Crucible of the Civil War: Virginia from Secession to Commemoration

By McClurken, Jeffrey W. | The Virginia Magazine of History and Biography, January 1, 2008 | Go to article overview

Crucible of the Civil War: Virginia from Secession to Commemoration


McClurken, Jeffrey W., The Virginia Magazine of History and Biography


Crucible of the Civil War: Virginia from Secession to Commemoration * Edward L. Ayers, Gary W. Gallagher, and Andrew J. Torget, eds. * Charlottesville: University of Virginia Press, 2006 * x, 226 pp. * $35.00

This book is the work of eight recent University of Virginia graduate students, most working with Gary Gallagher or Edward Ayers. This collection sits within two vibrant scholarly subfields, one pushing beyond the military history of the Civil War and the other assessing the distinctiveness of Virginia's Civil War experiences. The former is a decades-long part of the explosion of Civil War academic works, while the latter can be seen in two recent anthologies (Virginia's Civil War [2005] and Virginia at War [2005, 2007]).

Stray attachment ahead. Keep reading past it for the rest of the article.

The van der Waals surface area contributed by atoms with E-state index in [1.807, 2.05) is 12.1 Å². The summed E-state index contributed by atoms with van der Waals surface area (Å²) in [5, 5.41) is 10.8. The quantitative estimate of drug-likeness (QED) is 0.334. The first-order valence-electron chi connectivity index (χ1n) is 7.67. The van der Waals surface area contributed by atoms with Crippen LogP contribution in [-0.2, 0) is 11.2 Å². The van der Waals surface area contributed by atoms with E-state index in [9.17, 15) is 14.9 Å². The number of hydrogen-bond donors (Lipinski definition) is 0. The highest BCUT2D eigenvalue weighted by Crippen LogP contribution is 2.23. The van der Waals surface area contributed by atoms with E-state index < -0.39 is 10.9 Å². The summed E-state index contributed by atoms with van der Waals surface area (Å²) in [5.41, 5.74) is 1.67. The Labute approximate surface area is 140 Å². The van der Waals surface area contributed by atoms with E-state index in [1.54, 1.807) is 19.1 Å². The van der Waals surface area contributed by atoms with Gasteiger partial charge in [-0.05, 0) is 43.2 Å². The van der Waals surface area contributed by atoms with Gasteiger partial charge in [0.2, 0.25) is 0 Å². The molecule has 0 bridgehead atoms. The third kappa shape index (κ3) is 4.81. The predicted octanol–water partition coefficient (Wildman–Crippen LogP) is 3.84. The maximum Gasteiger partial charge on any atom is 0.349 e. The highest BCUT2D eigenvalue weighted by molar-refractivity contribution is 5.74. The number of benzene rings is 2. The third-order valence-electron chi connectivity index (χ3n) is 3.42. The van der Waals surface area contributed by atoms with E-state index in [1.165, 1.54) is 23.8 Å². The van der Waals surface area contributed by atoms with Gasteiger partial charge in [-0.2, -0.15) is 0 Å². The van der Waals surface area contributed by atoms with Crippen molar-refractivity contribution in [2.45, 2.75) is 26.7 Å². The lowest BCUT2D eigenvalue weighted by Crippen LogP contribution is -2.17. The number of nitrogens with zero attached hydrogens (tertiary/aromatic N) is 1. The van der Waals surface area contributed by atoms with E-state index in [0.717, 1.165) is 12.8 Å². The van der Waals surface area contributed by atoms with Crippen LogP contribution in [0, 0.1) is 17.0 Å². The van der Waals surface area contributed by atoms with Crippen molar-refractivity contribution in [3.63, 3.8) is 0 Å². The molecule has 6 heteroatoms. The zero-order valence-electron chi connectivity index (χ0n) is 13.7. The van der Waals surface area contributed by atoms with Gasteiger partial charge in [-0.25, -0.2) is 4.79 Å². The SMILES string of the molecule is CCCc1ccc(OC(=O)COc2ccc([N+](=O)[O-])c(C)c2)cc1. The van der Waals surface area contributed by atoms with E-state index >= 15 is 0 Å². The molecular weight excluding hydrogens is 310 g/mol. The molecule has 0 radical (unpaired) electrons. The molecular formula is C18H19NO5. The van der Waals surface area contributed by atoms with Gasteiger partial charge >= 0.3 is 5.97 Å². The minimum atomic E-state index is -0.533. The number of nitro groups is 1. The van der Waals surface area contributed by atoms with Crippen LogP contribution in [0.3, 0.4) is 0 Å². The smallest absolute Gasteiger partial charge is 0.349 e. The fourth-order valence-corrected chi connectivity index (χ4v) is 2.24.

If there is a common theme to the essays here, it is that of slavery's continued importance in Virginia, and despite diversity and tensions, the commitment of white Virginians to the Confederate cause. Gallagher's brief introduction notes the centrality of Civil War Virginia and makes a historiographie case for these essays. Co-editor Andrew Torget wades into the debate over the secession movement in Virginia by examining newspapers in three counties in the Valley of Virginia. Bitter antebellum partisanship was replaced by a unified defense of Virginia's interests, especially slavery, leading to support for secession by March of 1861. Wayne Wei-Siang Hsieh skillfully employs the unheralded decisions by Virginia's West Point graduates who chose to stay with the Union as a challenge to historiographie and popular assertions of the inevitability of Robert E. Lee's decision to side with Virginia. Aaron Sheehan-Dean describes the way white Virginians (except in northwest Virginia) consciously overcame long-standing and reinvigorated intrastate regional tensions to create a unified state identity through broadly democratic politics and diverse slavery-based growth before the war, through shared purpose and sacrifice during the war, and in an increasingly idealized Confederate identity after it. Amy Minton's study of the language of respectability in Richmond's five wartime newspapers finds a unifying rhetoric linking character for men and women of all classes to Confederate patriotism that masked real tensions in the capital. Jaime Amanda Martinez persuasively demonstrates that although political, economic, and military factors, including impressment and industrial demand, strained Virginia's wartime slave market, especially in the hiring of adult men, the viability of that market until 1865 testified to white Virginians' continued commitment to slavery and belief in the Confederacy. …

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